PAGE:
Meanwhile in Spain Franco and his Falange party imposed the law that children of
Spaniards abroad were to be repatriated to Spain because they had a special
interest to retrieving the children of the defeated enemies. They were called
"children recovered for the country," where they underwent a process
of ideological reeducation. France, as
the refuge of most of the Basque children was immediately the traget. A
Basque evacuated to England at the age of fourteen commented in his home in Begoña,
in Bilbao, 43 years later, "I guess the fascists thought prolonging our
stay in democratic or socialist countries would ripen the seeds of future
enemies.” Another boy from the
Citadelle colony at St. Jean Pied-de Port said "None of us wanted to go,
but we were at their mercy. At the Citadel we felt like we were home and now
going into the unknown. At the border, the Guardia Civil tried to make us salute
the flag of Franco, but we only looked at them."
Every time war erupts it is the children who suffer most because in
addition to separating them from all they know and need, they do not understand
why what is happening around them.
children, who were six or older, who had left during the Spanish civil war were
repatriated, but many of them never returned from exile. Our case was different.
In the midst of World War II our parents emigrated, leaving us in
Biarritz, France, and we both suffered from the maternal deprivation from the
tender age of 1 and 2 ½ years old respectively.
We were both too young to be separated from our parents, but especially
from our mothe. The painful decision brought sadness to ama and to us for the
rest of our lives. She relates "I spent very hard years separated from the
girls ... A constant resentment, why didn’t we bring them?" was mixed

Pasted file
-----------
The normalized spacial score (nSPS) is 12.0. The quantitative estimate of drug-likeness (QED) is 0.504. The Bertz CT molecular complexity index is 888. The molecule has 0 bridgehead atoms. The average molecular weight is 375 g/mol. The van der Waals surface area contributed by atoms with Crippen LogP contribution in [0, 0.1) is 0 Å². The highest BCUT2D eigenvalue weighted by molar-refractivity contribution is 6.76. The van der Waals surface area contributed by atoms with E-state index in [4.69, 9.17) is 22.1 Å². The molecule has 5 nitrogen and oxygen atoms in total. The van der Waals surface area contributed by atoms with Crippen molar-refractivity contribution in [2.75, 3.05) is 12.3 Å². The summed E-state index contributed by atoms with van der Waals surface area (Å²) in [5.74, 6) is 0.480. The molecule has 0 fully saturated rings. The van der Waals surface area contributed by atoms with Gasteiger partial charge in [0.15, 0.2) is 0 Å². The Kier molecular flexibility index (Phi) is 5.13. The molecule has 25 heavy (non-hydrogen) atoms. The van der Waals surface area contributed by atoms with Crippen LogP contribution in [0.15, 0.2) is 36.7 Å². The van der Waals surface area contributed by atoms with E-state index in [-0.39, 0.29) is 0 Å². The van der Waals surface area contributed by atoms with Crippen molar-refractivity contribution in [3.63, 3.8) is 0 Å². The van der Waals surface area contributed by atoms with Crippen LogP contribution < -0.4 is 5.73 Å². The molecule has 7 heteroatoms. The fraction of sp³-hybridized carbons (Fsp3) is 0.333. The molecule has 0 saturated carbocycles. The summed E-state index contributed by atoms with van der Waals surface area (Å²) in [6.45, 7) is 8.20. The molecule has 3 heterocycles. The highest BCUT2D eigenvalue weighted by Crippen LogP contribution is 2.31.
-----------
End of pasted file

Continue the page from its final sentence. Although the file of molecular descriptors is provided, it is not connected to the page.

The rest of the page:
with the anxious questions: "What is waiting for us and where would we
go?" And before that unknown she thought it was better that we were not on
the Germans did not allow Vichy French ships to cross the Atlantic, Hitler
bombed from the air the ships that dared such a feat. So when the Alsina
passengers got to Dakar, Senegal, twelve days later they had to wait to get
aboard a neutral vessel. In the long wait in Dakar, a child died of malaria and
another person of yellow fever else, and it was at times like these that our
parents consoled themselves, thinking that it was a blessing not to have us both
of us with them.
celebrated Easter on the ship using barrels of wine as an altar, and singing in
Basque and French. Preparing for it they made their confessions took communion
on the kneeler that ama covered with her red coat. The diva Doña Maria, dressed in a long black dress, gave
them concerts. Aita taught Basque classes during this time and ama tried to
learn, but her soul, aching over our absence, didn’t let her mind concentrate
very well to learn as well as she would have wanted. She knew that for aita it was important that she learn.
The chief of police of Dakar was French Basque and spoke Basque.
He came aboard and invited about thirty of them to his home and he gave
them a good meal and they sang into the night.
five months anchored in Dakar, they returned to Casablanca.
When they arrived there, they were taken to a concentration camp, called
Sidi-el-Ayachi, in a bus, and there, with wet towels on their heads and their
feet in water they spent some very bad times as far as food, heat and hygiene
were concerned. There were forty
persons in a shed or storehouse with a tin roof, a stone floor, and sacks filled
with hay on the floor to sleep. The
walls were covered with limestone and rats chewed at the clothes they hung up.
Horse flies flew around, drawn by the nearby stables.
Outside there was no shade because there were no trees.
They were given sardines and hardboiled eggs to eat.
A scorpion stung a child in the night and his cries were alarming.
Ama says that their thoughts were constantly with us.
a while, perhaps because of good conduct, they sent them to live in Casablanca
until they could sail. Months
passed, and even though they lived better here than in the concentration camp,
the days still passed slowly. They
had nothing to do except try to survive on the little food they were given.
learned that some ships with Basque crews were arriving in Casablanca, and she
asked the crew members to take to us two plastic dolls dressed by her in
complete beautiful outfits. One she
dressed as a new-born for Begoña and the other like a little girl for me.
The seamen were happy to fulfill their promise, and I remember receiving
my doll, which I baptized Nicole, and I carried her everywhere with me.
It seems that I asked for ama and aita, and my aunt tole me “they are
going far away, to America.” And
I replied “and why don’t they come here to be with me?”